The epic story of two Chinese brothers who became art-world legends, illustrated with stunning paintings by the artists themselves
First there was one Zhou brother, and then there were two. They lived in a bookstore with their grandmother, Po Po, whose stories of paintings that flew through the air and landed on mountain cliffs inspired them to create their own art. Amid the turbulence of China's Cultural Revolution in the 1970s, the Zhou Brothers began painting together on the same canvas. Today, ShanZuo and DaHuang Zhou are icons in the art world, renowned for working side by side on all their paintings and sculptures.
In this extraordinary biography, author Amy Alznauer joins with the Zhou Brothers to tell the story of their unique and often difficult childhood and their pursuit of a wild, impossible dream. The lyrical writing blends elements of legend, while the brothers' dramatic illustrations soar with vibrant colors and surreal imagery from ancient Chinese cliff paintings. An inspiration for young artists and dreamers of all kinds, this deeply felt collaboration explores how art can bring people together, as well as set them free.
PreS-Gr 4—The transformative power of art takes center stage in this picture book biography loosely based on the lives of internationally acclaimed artists and brothers ShanZuo and DaHuang Zhou. Born in the 1950s in the People's Republic of China, the brothers (then known as Shaoli and Shaoning) came of age during the Cultural Revolution. After their father was forced into a labor camp and their mother was imprisoned by the government, the brothers were raised by their grandmother, Po Po, who was a bookseller. They painted and heard stories about the cliff paintings of Huashan; as they grew older, the cliff paintings and stories influenced their work. After Po Po died, the brothers began to paint a mural together on the walls of their family bookstore and embarked on an artistic partnership that still exists today. The idea that beauty cannot exist without ugliness is echoed throughout the text. The strength of this book lies in the autobiographical artwork rendered by the brothers. Representation of their artwork over the span of their career mirrors their growth as artists while also providing a sample of their work. Author and illustrator's notes are included. VERDICT A fascinating introduction to two contemporary artists who battled adversity and hardships to pursue the higher calling of creative expression. Purchase for large collections where picture book biographies are in demand.—Jennifer Knight, North Olympic Lib. Syst., Port Angeles, WACopyright 2020 School Library Journal, LLC Used with permission.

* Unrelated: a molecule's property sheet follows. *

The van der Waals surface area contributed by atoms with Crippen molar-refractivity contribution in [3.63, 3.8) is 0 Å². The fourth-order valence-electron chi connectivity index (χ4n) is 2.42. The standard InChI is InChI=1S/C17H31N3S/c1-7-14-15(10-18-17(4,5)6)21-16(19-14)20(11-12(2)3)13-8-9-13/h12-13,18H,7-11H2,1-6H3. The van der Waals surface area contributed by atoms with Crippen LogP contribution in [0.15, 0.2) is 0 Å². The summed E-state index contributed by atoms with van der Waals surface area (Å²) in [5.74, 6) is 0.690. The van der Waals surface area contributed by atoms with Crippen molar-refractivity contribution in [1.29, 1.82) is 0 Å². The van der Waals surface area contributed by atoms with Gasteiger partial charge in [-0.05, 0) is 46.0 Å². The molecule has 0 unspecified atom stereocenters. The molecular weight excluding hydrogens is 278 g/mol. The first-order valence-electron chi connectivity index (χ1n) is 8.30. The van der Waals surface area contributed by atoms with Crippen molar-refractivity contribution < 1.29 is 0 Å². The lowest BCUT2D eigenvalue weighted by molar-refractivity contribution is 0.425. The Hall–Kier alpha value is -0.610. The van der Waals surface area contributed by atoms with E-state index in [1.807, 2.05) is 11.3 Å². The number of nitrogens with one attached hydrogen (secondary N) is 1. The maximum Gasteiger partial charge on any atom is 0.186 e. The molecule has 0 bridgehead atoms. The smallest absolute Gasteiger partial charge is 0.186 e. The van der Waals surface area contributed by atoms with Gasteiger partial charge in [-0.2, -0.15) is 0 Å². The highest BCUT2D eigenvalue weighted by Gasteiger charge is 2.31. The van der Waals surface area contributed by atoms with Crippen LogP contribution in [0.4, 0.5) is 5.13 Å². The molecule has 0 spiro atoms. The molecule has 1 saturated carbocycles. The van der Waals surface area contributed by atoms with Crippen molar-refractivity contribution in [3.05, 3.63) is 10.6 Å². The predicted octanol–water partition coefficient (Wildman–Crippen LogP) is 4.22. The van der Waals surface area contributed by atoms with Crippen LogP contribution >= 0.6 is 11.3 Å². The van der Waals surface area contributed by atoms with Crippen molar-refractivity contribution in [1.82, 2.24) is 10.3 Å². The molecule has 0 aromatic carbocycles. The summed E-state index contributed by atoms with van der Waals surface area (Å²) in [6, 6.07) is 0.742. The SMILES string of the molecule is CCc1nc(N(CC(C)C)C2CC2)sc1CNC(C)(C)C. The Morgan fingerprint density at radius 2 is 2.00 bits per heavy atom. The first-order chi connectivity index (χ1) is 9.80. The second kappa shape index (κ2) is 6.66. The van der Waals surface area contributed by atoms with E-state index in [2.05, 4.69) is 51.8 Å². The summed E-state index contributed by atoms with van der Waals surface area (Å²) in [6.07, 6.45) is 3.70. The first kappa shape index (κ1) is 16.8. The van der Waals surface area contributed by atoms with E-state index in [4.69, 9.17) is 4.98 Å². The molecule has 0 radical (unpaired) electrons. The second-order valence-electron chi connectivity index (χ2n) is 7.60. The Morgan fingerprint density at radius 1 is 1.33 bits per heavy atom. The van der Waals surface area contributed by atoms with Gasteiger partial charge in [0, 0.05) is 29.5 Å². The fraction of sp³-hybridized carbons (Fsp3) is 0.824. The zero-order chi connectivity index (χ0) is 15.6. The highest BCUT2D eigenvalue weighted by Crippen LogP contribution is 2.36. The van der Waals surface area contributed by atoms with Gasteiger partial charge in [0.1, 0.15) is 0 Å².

In folktale cadence, Alznauer traces the story of two brothers, Shaoli and Shaoning, who struggle to create lives for themselves as artists in "the new People's Republic of China," which "did not appreciate the high spirits of people who ran their own stores and made their own art." Guided by the words of their grandmother-- "to become an artist... you must possess the highest spirit"--the brothers struggle through loss and separation, acquiring training, drawing inspiration from Chinese cliff paintings, and learning to work together: "Each canvas was a battle of paint that transformed what was once two into a single dance, what was old into something new, and what was terrible into something beautiful." An afterword explains how the tale simplifies the life stories of the Zhou Brothers, whose loose-lined, colorful pictures, influenced by both traditional Chinese style and modern sensibilities, depict their own journey. An intimate, inspiring introduction to two contemporary Chinese artists, and a moving reminder of creative work's power. Ages 5-9. (Sept.)Copyright 2020 Publishers Weekly, LLC Used with permission.